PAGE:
Oakland & Fraternal Historic Cemetery Park celebrated its 150th birthday in 2013. They have seen over 40,000 burials during this time. As you walk under the large oak trees, through the narrow streets built for horse and buggy, take the time to read the names carved in stone that have built Little Rock into the city it is today. As you tour through these cemeteries, we hope you will enjoy the stories of the people interred here, stories of triumph and tragedy, stories of politicians and soldiers, merchants and former slaves, doctors and suffragettes, educators and immigrants and Jews and Christians. We know you will appreciate the over 10,000 unique monuments and sculptures on the 92-acre grounds. From the grand monuments of towering obelisks and ornate mausoleums to the small, meek headstones of the children who died too young, Oakland & Fraternal Historic Cemetery Park is a reflection on the city and its history.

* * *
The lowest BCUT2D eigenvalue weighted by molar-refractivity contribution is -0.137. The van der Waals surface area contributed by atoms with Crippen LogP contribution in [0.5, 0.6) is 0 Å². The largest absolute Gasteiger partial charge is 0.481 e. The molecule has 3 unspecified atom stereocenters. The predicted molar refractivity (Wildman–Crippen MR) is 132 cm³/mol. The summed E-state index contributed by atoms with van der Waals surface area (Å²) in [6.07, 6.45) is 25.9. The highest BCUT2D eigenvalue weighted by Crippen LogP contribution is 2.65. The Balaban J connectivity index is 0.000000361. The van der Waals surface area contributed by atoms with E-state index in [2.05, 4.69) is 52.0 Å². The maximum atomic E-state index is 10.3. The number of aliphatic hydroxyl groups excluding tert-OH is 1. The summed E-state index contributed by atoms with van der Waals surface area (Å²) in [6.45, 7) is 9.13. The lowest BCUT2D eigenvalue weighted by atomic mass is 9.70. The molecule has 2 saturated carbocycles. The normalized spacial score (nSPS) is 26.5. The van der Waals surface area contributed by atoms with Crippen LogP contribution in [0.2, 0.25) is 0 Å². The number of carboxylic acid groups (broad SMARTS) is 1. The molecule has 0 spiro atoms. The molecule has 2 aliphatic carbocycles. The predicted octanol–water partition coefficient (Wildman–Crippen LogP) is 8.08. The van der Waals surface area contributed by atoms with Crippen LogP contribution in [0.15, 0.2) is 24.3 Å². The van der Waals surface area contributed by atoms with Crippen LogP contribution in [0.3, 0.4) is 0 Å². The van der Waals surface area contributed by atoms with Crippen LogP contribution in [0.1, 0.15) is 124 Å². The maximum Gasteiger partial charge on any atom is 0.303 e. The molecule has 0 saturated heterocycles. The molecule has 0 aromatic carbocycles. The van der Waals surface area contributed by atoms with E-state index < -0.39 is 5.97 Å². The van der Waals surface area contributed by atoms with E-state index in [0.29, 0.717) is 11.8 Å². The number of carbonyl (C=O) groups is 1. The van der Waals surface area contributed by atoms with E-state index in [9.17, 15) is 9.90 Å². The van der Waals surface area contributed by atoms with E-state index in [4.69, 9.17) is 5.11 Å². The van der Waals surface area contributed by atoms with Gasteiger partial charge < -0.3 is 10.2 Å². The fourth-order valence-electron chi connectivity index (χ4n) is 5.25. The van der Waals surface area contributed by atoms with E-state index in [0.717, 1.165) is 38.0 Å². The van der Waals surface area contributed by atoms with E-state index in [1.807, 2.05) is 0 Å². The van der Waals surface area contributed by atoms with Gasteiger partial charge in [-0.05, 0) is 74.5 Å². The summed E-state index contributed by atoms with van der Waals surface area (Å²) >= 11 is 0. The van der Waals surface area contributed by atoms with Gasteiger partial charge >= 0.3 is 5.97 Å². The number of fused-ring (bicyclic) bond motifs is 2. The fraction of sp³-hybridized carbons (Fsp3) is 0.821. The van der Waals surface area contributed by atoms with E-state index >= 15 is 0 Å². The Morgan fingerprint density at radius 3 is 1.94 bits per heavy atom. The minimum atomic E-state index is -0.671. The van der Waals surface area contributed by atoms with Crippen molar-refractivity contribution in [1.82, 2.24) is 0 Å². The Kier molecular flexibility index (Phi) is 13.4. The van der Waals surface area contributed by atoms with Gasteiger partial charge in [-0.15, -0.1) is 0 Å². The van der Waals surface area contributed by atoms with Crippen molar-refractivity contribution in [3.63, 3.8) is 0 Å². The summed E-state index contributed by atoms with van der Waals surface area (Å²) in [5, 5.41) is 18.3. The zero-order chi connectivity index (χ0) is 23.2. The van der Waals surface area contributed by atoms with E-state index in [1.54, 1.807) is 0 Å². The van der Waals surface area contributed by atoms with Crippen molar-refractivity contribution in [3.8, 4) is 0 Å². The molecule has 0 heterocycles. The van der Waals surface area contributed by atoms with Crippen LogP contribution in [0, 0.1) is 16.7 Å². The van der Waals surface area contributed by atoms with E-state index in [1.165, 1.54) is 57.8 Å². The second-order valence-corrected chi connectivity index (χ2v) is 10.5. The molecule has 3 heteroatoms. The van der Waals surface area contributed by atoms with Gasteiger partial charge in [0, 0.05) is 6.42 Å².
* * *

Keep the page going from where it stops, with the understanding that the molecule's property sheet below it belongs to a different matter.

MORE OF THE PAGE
Oakland’s story begins with the Civil War, as the need for a new cemetery in Little Rock was great, with “many soldiers dying almost daily in the emergency hospitals of Little Rock.”1 At this time, much of the land near the cemeteries was taken up in the pursuits of war. The Arsenal (in MacArthur Park) had been taken over by state troops in 1861. The old Hanger Plantation, Oakwood, (around 9th Street and Hanger) was being used as the headquarters for Confederate General Sterling Price, and St. John’s College (located where I-30 now stands around 10th Street) was being used as a Confederate hospital. When the city of Little Rock was occupied by the Union soldiers on September 10, 1863, the Arsenal, Oakwood, and St. John’s College continued its military use but now for the Union. The occupation expanded to the cemetery, as it was used for a Union encampment. An 1869 Arkansas Gazette article makes mention of “a line of old rifle-pits, thrown up during the war” at Oakland.
|Monday||9:00AM - 5:30PM|
|Tuesday||9:00AM - 5:30PM|
|Wednesday||9:00AM - 5:30PM|
|Thursday||9:00AM - 5:30PM|
|Friday||9:00AM - 5:30PM|
Gates open daily from dawn to dusk